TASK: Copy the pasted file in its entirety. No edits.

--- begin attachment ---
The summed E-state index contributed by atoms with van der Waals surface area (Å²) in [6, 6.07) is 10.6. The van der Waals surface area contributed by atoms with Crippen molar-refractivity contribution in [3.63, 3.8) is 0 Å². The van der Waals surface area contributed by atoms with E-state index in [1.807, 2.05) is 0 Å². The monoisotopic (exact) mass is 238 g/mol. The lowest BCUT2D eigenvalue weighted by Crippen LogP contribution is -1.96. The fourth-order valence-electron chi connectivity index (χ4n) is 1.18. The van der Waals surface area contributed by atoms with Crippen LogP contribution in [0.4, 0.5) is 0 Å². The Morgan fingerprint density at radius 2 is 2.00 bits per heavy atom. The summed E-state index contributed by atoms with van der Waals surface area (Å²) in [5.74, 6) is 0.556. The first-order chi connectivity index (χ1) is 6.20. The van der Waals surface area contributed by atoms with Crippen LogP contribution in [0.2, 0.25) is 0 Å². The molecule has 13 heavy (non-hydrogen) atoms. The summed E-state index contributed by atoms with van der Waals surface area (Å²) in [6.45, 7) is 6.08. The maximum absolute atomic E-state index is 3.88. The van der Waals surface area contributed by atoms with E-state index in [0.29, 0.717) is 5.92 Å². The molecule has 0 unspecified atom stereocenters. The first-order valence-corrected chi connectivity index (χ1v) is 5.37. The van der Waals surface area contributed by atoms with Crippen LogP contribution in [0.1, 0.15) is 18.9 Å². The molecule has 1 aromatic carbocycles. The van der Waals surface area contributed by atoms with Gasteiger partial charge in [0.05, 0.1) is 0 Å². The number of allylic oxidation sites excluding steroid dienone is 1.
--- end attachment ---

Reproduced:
The summed E-state index contributed by atoms with van der Waals surface area (Å²) in [6, 6.07) is 10.6. The van der Waals surface area contributed by atoms with Crippen molar-refractivity contribution in [3.63, 3.8) is 0 Å². The van der Waals surface area contributed by atoms with E-state index in [1.807, 2.05) is 0 Å². The monoisotopic (exact) mass is 238 g/mol. The lowest BCUT2D eigenvalue weighted by Crippen LogP contribution is -1.96. The fourth-order valence-electron chi connectivity index (χ4n) is 1.18. The van der Waals surface area contributed by atoms with Crippen LogP contribution in [0.4, 0.5) is 0 Å². The Morgan fingerprint density at radius 2 is 2.00 bits per heavy atom. The summed E-state index contributed by atoms with van der Waals surface area (Å²) in [5.74, 6) is 0.556. The first-order chi connectivity index (χ1) is 6.20. The van der Waals surface area contributed by atoms with Crippen LogP contribution in [0.2, 0.25) is 0 Å². The molecule has 13 heavy (non-hydrogen) atoms. The summed E-state index contributed by atoms with van der Waals surface area (Å²) in [6.45, 7) is 6.08. The maximum absolute atomic E-state index is 3.88. The van der Waals surface area contributed by atoms with E-state index in [0.29, 0.717) is 5.92 Å². The molecule has 0 unspecified atom stereocenters. The first-order valence-corrected chi connectivity index (χ1v) is 5.37. The van der Waals surface area contributed by atoms with Crippen LogP contribution in [0.1, 0.15) is 18.9 Å². The molecule has 1 aromatic carbocycles. The van der Waals surface area contributed by atoms with Gasteiger partial charge in [0.05, 0.1) is 0 Å². The number of allylic oxidation sites excluding steroid dienone is 1.